The Public “Humanities” in the Eighteenth Century: Roundtable
Defending and explaining the “humanities” and “liberal arts” has become a regular challenge to many of us at institutions public or private. How can turning to the eighteenth century help us to clarify the stakes and to develop more nuanced rather than reactive responses? What were eighteenth-century understandings of the value of the literary, the artistic, the amateur scientific experiment?
In this era of multiple public spheres and global publics, how was multilingualism or the cultural encounter valued?
How might the eighteenth century help us to articulate why and how we should invest in humanistic approaches? What do we risk losing if we set aside historical ways of viewing the world in favor of an empiricism that prefers contemporaneity, or if we lose a sense of language(s) as not simply transparent windowpanes for conveying meaning but as epistemological tools?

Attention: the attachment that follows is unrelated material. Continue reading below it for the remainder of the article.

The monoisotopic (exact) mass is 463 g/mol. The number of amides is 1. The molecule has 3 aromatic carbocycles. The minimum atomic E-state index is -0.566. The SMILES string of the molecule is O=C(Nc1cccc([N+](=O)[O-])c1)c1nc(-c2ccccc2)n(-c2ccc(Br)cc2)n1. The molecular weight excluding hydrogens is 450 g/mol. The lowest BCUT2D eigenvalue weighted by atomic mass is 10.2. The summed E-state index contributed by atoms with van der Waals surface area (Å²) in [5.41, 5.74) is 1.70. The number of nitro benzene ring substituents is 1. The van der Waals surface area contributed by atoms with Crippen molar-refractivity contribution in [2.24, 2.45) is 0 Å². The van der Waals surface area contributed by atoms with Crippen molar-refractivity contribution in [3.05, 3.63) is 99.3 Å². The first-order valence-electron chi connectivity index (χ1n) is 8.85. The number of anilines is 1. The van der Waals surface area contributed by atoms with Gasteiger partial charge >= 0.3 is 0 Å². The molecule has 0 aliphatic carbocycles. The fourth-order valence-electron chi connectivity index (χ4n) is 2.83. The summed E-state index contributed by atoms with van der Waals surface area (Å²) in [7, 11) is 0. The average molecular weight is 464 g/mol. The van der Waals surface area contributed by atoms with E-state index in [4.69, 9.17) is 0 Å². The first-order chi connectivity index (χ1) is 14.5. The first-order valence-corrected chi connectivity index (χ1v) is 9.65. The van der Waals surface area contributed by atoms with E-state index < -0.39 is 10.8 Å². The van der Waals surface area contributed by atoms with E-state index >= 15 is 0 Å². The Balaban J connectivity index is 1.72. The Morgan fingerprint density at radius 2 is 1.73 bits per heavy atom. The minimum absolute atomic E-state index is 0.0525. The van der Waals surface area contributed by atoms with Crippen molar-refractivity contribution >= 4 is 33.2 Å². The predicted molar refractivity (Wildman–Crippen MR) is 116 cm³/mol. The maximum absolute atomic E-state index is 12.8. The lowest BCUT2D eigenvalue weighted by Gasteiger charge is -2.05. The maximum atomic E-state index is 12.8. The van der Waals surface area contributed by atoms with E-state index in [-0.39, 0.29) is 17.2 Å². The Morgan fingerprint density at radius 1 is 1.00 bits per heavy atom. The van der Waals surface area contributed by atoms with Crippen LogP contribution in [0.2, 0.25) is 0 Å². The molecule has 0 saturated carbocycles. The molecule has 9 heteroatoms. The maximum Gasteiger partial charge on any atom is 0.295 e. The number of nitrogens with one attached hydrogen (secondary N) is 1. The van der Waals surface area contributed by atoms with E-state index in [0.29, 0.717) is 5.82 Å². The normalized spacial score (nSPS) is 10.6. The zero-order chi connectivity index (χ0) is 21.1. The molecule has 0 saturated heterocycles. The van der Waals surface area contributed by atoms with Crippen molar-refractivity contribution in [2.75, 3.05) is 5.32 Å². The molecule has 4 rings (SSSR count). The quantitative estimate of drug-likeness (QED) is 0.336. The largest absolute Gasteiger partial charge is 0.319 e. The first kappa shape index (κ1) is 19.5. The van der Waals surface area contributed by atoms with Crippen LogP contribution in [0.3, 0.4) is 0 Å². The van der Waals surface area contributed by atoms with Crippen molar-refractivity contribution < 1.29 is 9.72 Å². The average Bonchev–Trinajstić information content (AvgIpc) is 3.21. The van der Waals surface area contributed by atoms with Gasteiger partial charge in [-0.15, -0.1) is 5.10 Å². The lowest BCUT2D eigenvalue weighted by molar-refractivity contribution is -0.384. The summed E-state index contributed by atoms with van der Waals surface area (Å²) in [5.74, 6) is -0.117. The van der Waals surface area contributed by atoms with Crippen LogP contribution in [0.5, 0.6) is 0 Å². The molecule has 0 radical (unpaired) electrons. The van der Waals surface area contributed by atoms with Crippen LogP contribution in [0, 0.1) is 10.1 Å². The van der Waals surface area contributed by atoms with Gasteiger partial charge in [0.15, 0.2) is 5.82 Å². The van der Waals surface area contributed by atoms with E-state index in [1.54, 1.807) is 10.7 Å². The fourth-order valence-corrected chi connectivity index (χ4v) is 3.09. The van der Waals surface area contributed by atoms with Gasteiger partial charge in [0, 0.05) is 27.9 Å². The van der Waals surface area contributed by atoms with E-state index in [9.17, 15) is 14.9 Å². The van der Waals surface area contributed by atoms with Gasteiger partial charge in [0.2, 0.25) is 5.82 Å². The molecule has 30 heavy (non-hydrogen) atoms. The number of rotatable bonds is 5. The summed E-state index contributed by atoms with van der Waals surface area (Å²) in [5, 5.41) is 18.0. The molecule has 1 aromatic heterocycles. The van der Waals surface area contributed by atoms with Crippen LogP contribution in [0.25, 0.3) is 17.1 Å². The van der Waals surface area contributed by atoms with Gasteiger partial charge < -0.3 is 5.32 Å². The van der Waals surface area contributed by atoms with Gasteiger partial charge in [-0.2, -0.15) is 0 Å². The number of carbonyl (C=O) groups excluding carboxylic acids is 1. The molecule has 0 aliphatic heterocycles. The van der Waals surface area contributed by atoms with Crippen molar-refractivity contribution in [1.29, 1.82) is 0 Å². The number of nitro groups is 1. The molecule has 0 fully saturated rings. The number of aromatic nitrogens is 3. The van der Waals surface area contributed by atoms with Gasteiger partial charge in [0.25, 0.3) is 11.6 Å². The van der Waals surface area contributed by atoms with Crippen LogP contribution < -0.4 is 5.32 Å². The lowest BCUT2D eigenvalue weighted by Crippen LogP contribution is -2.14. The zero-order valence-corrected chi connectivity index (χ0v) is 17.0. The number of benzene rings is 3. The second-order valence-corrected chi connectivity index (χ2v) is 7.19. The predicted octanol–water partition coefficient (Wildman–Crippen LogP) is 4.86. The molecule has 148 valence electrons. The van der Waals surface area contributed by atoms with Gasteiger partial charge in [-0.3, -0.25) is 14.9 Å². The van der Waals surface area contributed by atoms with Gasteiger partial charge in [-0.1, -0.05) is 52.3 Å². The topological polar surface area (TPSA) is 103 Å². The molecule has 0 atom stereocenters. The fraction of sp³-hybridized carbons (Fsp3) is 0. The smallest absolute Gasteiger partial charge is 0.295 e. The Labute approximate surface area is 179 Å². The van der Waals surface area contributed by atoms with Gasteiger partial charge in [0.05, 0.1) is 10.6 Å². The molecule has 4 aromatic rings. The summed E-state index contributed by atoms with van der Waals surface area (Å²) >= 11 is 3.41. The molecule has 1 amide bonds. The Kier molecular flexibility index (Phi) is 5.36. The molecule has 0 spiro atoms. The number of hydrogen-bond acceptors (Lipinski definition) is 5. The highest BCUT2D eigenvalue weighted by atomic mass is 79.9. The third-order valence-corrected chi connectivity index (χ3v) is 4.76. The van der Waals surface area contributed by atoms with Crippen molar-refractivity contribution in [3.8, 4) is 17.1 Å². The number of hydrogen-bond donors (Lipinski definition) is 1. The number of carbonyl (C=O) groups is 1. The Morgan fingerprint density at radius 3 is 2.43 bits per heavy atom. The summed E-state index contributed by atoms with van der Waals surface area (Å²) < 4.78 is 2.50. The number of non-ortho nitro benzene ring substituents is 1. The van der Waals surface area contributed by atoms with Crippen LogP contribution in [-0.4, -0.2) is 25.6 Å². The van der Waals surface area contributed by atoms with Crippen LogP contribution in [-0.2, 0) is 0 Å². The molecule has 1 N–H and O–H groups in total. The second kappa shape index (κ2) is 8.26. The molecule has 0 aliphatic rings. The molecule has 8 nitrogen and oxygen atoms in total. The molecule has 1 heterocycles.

With all its faults, how might attention to eighteenth-century dynamics of debate and sociable conversation offer models for our public practice? How might eighteenth-century modes of knowledge (as models to build upon or to avoid replicating) help us to revive the value of the linguistic, historicist, interpretive, and interpersonal? How do we claim humanistic technologies— the book, the bibliography, the encyclopedia??
Proposals of up to 300 words to either contact: email@example.com, firstname.lastname@example.org . A "Roundtable" includes approx. 5-7 speakers for very short remarks aro 8-10 minutes, to leave plentiful time for discussion with the audience in a 90 minute session.